“Championship is about winning.” That was Peter Keane’s opening remark in his post-match interview on Saturday night after he watched his Kerry team hammer Clare, 3-22 to 1-11 in Killarney.
Call it a cliche. The usual platitude rolled out to dampen the hype. But it rings true for Keane and Kerry, after enduring a winter of regret following their shock loss to Cork.
Championship is about winning, and their failure to do so at Páirc Uí Chaoimh last November saw them watch from afar as Dublin collected a sixth consecutive All-Ireland title with minimal fuss.
There is significantly more work to be done before the Kingdom can start dreaming of Croke Park in August, but they can be happy with their start. They didn’t just avoid a potential banana skin, they stamped down on it and didn’t break stride.
“Championship is about winning. Whether you’re a point ahead or two points ahead, it doesn’t really matter as long as you win. Especially this year with no back door,” Keane told Sky Sports after the 17-point victory.
Nonetheless, there are still areas upon which to improve.
“There are certainly things that we need to do a bit of tidying up on after the game,” he continued.
“We certainly have work to go at on Tuesday night in preparation for Tipperary who are the Munster champions, and we have to go and face them at home. So that is going to be a difficult task for us in two weeks’ time.
“I think our accuracy was poor bar the last quarter. I thought it was very good in the last quarter. I think in the first half, we could have been a lot tidier.”
That is going to be a difficult task for us in two weeks’ time.
Keane is now focused on Tipperary
In defence, he was thrilled with how his side limited their visitors to 1-11:
“You’re always trying to be as tight as you possibly can. We were very conscious that we were playing a Clare team who had been very strong on the scoreboard. They kicked 2-18 against Mayo who were in an All-Ireland final last year, and they kicked 1-18 against Cork who had beaten us last year. These are a very good threatening Clare forward line, so that was something we were very conscious of coming in.”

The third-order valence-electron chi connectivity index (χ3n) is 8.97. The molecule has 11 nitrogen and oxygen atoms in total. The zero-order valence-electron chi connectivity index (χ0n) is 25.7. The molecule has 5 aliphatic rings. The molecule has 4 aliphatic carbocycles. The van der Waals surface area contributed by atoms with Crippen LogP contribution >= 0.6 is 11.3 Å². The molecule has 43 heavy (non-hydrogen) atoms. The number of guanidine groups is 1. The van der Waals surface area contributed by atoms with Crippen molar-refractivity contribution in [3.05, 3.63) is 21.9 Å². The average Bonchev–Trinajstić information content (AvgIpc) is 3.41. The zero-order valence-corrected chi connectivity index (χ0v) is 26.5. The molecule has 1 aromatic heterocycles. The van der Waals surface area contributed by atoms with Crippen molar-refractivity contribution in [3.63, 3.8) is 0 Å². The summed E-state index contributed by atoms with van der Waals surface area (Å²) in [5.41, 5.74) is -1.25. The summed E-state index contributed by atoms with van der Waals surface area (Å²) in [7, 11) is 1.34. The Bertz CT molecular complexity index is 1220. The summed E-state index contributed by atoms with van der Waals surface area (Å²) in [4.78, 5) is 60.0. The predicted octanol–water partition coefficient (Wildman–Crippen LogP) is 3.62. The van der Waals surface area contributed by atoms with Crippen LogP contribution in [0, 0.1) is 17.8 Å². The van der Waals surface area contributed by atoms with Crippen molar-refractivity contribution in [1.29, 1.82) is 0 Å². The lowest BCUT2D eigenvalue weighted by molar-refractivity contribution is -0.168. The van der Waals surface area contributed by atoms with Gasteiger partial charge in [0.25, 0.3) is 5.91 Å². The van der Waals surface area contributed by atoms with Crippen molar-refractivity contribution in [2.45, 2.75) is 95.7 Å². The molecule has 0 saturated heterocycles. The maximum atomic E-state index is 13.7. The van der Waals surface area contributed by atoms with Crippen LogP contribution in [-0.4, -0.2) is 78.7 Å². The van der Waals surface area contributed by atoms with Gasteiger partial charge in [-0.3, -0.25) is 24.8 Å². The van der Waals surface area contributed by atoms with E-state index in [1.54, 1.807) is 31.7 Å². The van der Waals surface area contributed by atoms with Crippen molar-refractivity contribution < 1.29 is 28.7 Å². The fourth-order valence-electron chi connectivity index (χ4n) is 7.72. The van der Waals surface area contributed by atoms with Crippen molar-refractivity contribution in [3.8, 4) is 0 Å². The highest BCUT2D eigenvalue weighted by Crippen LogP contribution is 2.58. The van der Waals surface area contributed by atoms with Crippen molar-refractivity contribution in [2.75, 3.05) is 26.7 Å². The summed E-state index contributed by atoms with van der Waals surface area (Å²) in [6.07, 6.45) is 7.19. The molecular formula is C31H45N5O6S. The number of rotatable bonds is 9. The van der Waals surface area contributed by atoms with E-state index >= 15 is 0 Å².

One worry on an otherwise satisfactory evening was the sight of David Clifford limping off before the end.
“It’s a good question,” Keane grimaced when asked about the Fossa star. “We’re going to have to see where he is tomorrow and see where he’s at.”
‘You get punished severely’
Keane’s opposite number Colm Collins did not need a lengthy post-mortem to diagnose where it went wrong for the Banner County.
Kerry ruthlessly punished Clare’s sloppiness in possession, time and time again.
“I think that it’s pretty obvious, if you make mistakes against the top teams, you get punished severely,” he lamented.
“And we gave away too much of the ball. In the first half, 1-7 of their scores came from turnovers. So it’s just a fact of life, you’ve got to protect the ball and we didn’t do it very well today.
“We left ourselves wide open, and when you do things like that, you’re in trouble against a top team.”
And so, after a season that was filled with promise three weeks ago as they threatened to win promotion to Division 1 of the National League, the season is now over for Clare.
“It is [disappointing]. It’s a very abrupt ending, but we all bought into this from the start, we knew it was happening. So that’s it,” Collins sighed.
“I think there’s a lot of very good young players there. Obviously there are areas we need to improve on, but largely I think the future is bright.”
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